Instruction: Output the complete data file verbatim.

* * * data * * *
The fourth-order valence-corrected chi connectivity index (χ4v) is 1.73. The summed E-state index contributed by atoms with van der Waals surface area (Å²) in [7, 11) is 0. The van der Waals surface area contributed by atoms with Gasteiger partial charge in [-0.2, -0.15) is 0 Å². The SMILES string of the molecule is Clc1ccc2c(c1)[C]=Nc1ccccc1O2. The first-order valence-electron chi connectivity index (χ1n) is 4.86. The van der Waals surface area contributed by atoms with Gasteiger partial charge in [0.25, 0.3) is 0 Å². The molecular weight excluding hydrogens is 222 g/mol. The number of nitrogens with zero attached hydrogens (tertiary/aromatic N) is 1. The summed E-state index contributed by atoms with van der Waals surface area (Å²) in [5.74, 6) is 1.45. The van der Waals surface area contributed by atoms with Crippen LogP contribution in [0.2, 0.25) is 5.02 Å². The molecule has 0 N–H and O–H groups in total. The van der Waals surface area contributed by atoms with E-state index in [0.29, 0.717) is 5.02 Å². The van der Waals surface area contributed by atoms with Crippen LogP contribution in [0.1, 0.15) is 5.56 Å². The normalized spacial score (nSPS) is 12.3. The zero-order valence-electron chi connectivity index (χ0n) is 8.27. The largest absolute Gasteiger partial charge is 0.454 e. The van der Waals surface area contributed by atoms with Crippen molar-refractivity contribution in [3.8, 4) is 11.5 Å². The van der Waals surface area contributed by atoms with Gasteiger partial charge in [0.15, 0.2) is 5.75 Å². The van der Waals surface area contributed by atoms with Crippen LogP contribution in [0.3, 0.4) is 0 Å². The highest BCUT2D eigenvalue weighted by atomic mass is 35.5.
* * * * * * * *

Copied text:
The fourth-order valence-corrected chi connectivity index (χ4v) is 1.73. The summed E-state index contributed by atoms with van der Waals surface area (Å²) in [7, 11) is 0. The van der Waals surface area contributed by atoms with Gasteiger partial charge in [-0.2, -0.15) is 0 Å². The SMILES string of the molecule is Clc1ccc2c(c1)[C]=Nc1ccccc1O2. The first-order valence-electron chi connectivity index (χ1n) is 4.86. The van der Waals surface area contributed by atoms with Gasteiger partial charge in [0.25, 0.3) is 0 Å². The molecular weight excluding hydrogens is 222 g/mol. The number of nitrogens with zero attached hydrogens (tertiary/aromatic N) is 1. The summed E-state index contributed by atoms with van der Waals surface area (Å²) in [5.74, 6) is 1.45. The van der Waals surface area contributed by atoms with Crippen LogP contribution in [0.2, 0.25) is 5.02 Å². The molecule has 0 N–H and O–H groups in total. The van der Waals surface area contributed by atoms with E-state index in [0.29, 0.717) is 5.02 Å². The van der Waals surface area contributed by atoms with Crippen LogP contribution in [0.1, 0.15) is 5.56 Å². The normalized spacial score (nSPS) is 12.3. The zero-order valence-electron chi connectivity index (χ0n) is 8.27. The largest absolute Gasteiger partial charge is 0.454 e. The van der Waals surface area contributed by atoms with Crippen molar-refractivity contribution in [3.8, 4) is 11.5 Å². The van der Waals surface area contributed by atoms with Gasteiger partial charge in [0.15, 0.2) is 5.75 Å². The van der Waals surface area contributed by atoms with Crippen LogP contribution in [0.3, 0.4) is 0 Å². The highest BCUT2D eigenvalue weighted by atomic mass is 35.5.